We must ask ourselves as citizens: What does that mean to me? How can I shape my community?

Law Day is a time to reflect on these fundamental questions.

However, we cannot merely reflect. The theme of this year’s Law Day is “Voices of Democracy.” We need to use our voices because expressing our opinion is the foundation of our democracy and among the few ways we have as citizens to remove the barriers that impede equal justice. But with that comes great responsibility, and it is not always an easy proposition.

  • It takes courage…
  • And It takes discipline…
    • To not gravitate toward those whose opinions are aligned with our own.
    • And to listen – and more importantly learn – from those whose beliefs we may unequivocally oppose.

Overall, we are more alike each other than we are different. We all want many of the same things — safe homes, safe drinking water, safe roads, safe neighborhoods, safe schools and the ability to express our opinion without being drowned out just because it doesn’t coincide with someone else’s.

However, political developments over the past decade have led to the misperception that our differences are so profound we have lost our ability to compromise. The mistrust that has crept into our political discourse has convinced many people that a loss for their side poses a personal threat. This manner of thinking has discouraged people from speaking out and has inhibited our ability to engage in civil debate.

As lawyers, we have a role to play in ensuring and promoting the rule of law, as well as imparting civics knowledge to all citizens. One problem is that young people and adults are not well-informed about civics and do not understand how our government works. This engenders apathy toward the democratic process and voting itself.

We again have a responsibility to encourage Americans to participate in our upcoming elections, to gain a better understanding of electoral proceedings, and to discuss issues in an honest and cordial manner so that our government adheres to the will of its people.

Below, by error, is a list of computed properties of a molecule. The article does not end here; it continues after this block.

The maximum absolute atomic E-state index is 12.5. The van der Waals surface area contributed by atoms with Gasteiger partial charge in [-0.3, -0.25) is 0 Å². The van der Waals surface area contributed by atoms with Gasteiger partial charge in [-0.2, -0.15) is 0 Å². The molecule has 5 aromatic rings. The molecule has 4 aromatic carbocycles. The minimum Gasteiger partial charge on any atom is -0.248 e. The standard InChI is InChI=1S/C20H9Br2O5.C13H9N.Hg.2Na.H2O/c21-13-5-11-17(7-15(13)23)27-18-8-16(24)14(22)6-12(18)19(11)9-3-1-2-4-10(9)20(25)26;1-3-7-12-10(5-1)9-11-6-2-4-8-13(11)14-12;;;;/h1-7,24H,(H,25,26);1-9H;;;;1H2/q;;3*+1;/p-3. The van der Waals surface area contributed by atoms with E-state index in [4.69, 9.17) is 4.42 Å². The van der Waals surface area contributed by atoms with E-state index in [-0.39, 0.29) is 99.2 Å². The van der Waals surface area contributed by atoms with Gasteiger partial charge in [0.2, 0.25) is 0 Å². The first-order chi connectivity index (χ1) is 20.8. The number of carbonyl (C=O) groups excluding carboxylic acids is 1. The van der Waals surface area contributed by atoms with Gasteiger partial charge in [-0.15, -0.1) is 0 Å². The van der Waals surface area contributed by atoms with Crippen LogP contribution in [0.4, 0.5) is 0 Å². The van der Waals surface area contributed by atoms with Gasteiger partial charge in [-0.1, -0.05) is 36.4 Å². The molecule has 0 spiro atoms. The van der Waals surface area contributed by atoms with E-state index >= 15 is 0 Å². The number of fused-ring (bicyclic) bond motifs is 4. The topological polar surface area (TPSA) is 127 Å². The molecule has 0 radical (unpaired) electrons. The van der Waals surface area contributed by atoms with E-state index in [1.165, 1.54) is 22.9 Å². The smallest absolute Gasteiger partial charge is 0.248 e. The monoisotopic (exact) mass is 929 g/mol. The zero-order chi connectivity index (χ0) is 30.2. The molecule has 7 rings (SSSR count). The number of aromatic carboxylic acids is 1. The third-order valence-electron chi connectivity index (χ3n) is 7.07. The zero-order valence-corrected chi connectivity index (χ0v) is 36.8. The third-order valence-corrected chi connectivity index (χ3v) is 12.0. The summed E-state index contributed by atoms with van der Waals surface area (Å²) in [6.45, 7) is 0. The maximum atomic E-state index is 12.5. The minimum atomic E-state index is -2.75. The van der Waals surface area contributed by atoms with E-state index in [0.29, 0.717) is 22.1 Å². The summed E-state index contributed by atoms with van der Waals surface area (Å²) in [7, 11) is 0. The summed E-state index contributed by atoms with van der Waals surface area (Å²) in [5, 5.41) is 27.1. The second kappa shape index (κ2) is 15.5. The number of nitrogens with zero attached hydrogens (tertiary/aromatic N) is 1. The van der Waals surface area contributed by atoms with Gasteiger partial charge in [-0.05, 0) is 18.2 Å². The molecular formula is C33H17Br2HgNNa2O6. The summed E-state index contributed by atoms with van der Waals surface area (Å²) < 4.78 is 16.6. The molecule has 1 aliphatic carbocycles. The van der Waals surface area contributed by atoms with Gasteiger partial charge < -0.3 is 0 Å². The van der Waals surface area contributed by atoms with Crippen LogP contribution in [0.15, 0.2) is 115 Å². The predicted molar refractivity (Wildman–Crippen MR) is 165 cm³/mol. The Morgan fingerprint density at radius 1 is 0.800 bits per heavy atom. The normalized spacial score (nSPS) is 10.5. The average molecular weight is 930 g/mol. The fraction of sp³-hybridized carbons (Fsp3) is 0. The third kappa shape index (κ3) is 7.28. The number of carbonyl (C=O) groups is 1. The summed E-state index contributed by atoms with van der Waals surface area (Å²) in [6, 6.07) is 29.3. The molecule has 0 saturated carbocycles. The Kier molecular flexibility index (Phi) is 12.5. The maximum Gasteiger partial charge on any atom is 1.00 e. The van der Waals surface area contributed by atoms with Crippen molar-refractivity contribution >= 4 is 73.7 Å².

The New York State Bar Association is committed to doing just that.

Our mission is to educate and inform the public and that is why we are hosting an event on this very topic on May 9th. We aim to ensure New Yorkers understand what the U.S. Constitution guarantees, why the history of our democracy is important and how it all works.

Chief Judge Wilson will be our keynote speaker while U.S. Supreme Court Associate Justice Sonia Sotomayor will deliver virtual remarks to an audience at the Bar Center. She will also answer questions from students. Such a rare opportunity will undoubtedly spark their interest in the democratic process.

Greater youth involvement in politics and elections will be a benefit to us all. It will literally pay off for decades to come. A study from Yale University indicates that voting is habit-forming – meaning that people who are encouraged to vote in this election are more likely to vote in future elections.

It is, therefore, imperative that we advocate for our youth and for the future of our democracy.

We do that by promoting a civil exchange of ideas to ensure that their voices – and our voices – are heard.

Thank you.


Related Articles

Six diverse people sitting holding signs
gradient circle (purple) gradient circle (green)


My NYSBA Account

My NYSBA Account